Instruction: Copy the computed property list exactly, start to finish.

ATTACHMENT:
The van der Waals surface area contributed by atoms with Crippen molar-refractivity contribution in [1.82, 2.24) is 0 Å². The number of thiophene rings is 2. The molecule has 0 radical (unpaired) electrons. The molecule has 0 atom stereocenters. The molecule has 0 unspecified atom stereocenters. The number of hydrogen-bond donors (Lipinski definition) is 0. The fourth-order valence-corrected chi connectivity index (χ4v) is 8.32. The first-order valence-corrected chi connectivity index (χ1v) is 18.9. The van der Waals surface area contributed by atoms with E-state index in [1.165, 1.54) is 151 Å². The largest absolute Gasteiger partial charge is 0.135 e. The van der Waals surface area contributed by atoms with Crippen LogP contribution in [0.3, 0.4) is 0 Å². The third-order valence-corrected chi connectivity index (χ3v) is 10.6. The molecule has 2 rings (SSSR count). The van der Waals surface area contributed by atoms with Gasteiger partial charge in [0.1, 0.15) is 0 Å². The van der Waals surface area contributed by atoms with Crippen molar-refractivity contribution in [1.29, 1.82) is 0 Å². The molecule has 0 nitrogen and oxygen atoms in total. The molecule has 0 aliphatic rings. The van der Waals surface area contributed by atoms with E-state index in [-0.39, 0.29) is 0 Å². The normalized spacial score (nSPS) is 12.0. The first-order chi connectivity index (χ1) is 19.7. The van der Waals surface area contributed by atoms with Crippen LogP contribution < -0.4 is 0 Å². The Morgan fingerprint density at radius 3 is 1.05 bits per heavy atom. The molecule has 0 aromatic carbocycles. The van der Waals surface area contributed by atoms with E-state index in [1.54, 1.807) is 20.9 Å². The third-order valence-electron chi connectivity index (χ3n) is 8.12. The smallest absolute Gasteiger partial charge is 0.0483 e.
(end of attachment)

The van der Waals surface area contributed by atoms with Crippen molar-refractivity contribution in [1.82, 2.24) is 0 Å². The number of thiophene rings is 2. The molecule has 0 radical (unpaired) electrons. The molecule has 0 atom stereocenters. The molecule has 0 unspecified atom stereocenters. The number of hydrogen-bond donors (Lipinski definition) is 0. The fourth-order valence-corrected chi connectivity index (χ4v) is 8.32. The first-order valence-corrected chi connectivity index (χ1v) is 18.9. The van der Waals surface area contributed by atoms with E-state index in [1.165, 1.54) is 151 Å². The largest absolute Gasteiger partial charge is 0.135 e. The van der Waals surface area contributed by atoms with Crippen LogP contribution in [0.3, 0.4) is 0 Å². The third-order valence-corrected chi connectivity index (χ3v) is 10.6. The molecule has 2 rings (SSSR count). The van der Waals surface area contributed by atoms with Gasteiger partial charge in [0.1, 0.15) is 0 Å². The van der Waals surface area contributed by atoms with Crippen molar-refractivity contribution in [1.29, 1.82) is 0 Å². The molecule has 0 nitrogen and oxygen atoms in total. The molecule has 0 aliphatic rings. The van der Waals surface area contributed by atoms with E-state index in [-0.39, 0.29) is 0 Å². The normalized spacial score (nSPS) is 12.0. The first-order chi connectivity index (χ1) is 19.7. The van der Waals surface area contributed by atoms with Crippen LogP contribution < -0.4 is 0 Å². The Morgan fingerprint density at radius 3 is 1.05 bits per heavy atom. The molecule has 0 aromatic carbocycles. The van der Waals surface area contributed by atoms with E-state index in [1.54, 1.807) is 20.9 Å². The third-order valence-electron chi connectivity index (χ3n) is 8.12. The smallest absolute Gasteiger partial charge is 0.0483 e.